Opportunity knocks for cheaper sandwiches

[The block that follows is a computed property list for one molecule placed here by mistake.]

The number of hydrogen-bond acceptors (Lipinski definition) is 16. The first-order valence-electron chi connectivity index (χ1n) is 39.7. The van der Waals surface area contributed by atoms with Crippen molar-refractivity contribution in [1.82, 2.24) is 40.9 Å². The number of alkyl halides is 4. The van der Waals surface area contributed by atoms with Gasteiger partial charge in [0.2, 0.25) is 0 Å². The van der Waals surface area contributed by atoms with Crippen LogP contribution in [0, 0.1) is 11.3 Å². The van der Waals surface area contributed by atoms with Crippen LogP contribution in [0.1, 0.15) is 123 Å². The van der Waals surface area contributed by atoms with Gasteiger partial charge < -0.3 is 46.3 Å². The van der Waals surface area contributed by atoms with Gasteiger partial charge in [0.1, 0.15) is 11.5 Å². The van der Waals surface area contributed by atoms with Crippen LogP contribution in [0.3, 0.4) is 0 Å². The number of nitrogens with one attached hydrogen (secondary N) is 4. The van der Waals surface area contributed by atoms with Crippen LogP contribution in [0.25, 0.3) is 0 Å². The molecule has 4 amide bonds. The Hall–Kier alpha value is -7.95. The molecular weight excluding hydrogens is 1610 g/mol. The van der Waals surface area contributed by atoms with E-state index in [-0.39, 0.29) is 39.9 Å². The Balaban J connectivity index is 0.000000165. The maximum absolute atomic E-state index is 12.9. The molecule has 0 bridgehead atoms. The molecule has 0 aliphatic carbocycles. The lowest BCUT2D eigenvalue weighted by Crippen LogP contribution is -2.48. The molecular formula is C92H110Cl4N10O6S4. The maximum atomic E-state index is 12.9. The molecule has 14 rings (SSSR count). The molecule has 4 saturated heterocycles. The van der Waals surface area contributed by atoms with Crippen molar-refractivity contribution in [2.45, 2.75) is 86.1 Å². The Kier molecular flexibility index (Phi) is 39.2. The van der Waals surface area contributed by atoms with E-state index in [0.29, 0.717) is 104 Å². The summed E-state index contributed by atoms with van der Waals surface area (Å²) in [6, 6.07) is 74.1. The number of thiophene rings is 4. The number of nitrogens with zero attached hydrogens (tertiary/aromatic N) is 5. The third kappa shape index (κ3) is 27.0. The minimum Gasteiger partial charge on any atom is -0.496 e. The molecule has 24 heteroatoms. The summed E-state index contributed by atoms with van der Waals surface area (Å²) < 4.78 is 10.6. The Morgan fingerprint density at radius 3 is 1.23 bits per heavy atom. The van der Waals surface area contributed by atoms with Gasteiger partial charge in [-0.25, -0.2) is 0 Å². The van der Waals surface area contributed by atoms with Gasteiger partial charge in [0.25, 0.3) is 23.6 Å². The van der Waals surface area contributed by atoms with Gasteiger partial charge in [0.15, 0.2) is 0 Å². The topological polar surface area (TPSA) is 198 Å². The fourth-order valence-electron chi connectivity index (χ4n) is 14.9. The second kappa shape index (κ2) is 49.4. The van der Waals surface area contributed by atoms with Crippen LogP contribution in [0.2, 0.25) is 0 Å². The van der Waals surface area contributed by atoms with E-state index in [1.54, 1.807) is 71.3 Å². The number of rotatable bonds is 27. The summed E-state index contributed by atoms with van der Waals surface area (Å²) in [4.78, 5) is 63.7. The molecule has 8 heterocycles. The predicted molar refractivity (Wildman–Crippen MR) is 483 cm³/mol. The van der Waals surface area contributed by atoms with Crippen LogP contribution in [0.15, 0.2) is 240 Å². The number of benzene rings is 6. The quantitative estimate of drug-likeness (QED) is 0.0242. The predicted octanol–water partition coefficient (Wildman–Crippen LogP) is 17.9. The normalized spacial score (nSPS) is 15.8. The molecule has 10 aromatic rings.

first_imgInnovation at the cheaper end of the sandwich market is being stifled by a lack of originality in meeting the needs of hard-pressed consumers who seek out value alternatives, according to a top food consultant.Speaking at a panel discussion at the Lunch! show, held at London’s Old Billingsgate on 29 September, Nellie Nichols, formerly of Pret A Manger, said sandwich makers were too often guilty of “copycating” the larger manufacturers and retailers rather than coming up with original, price-conscious products.She said: “It’s a massive opportunity if people want to use their imaginations, to come up with innovative products that don’t cost the earth to produce. Yes, crayfish sandwiches will sell, but people now want a cheaper option and it’s not difficult to achieve with more cost-effective ingredients.”Rob Topping, bakery buyer for Compass, added that there was no longer an assumption among retailers that people would continue buying premium products. “We think consumers will seek that choice of value more frequently,” he said. “The sandwich category is really well placed: it can broadly be perceived as healthy and it should represent value. There are some fantastic products out there.”Meanwhile, Michelle Young of BB’s Coffee & Muffins said the key to riding the economic downturn would be strong price positioning and meal deals and discounting on a local store level.—-=== In Short ===== Pepsi’s Raw state ==Pepsi is launching its “all-natural” premium variant Pepsi Raw into the café and coffee shop sector. The carbonated drink, which is lighter than standard Pepsi and has natural ingredients, was launched into bars and clubs earlier this year. It will be available to cafés and foodservice operators in a 250ml can from March.== Slice of the action ==The Handmade Cake Company is to sell its six best-selling traybakes as individually-wrapped slices for the catering industry. The slices are delivered frozen in a display outer of 18 packs. The six varieties available are caramel shortcake, all-butter flapjack, chocolate fruit and nut slice, maple and pecan slice, Boston brownie and cranberry and sultana flapjack.== Panitaly takes on UK ==Italian manufacturer Panitaly is targeting the UK with its range of part-baked frozen bread. The firm aims to supply the foodservice sector with ready-to-serve pre-sliced bread for sandwiches, as well as selling its bake-off range to retailers. It uses a traditional natural starter technique, Biga, to make its bread, eliminating the need for flour improver and preservative.== Sussex bars ==Sussex-based chocolatier Montezuma’s is targeting the café sector with a range of five 30g bars. The mini bars come in dark chocolate chilli, milk chocolate butterscotch, Peruvian chocolate with a hint of sea salt, smooth milk chocolate and 73% cocoa dark chocolate versions.== Green cleaners ==London Bio Packaging has launched a range of eco-friendly cleaners for catering firms. The seven products in the range are washing-up liquid, multi-surface cleaner, multi-purpose spray, disinfectant, toilet cleaner and a glass and mirror spray.last_img read more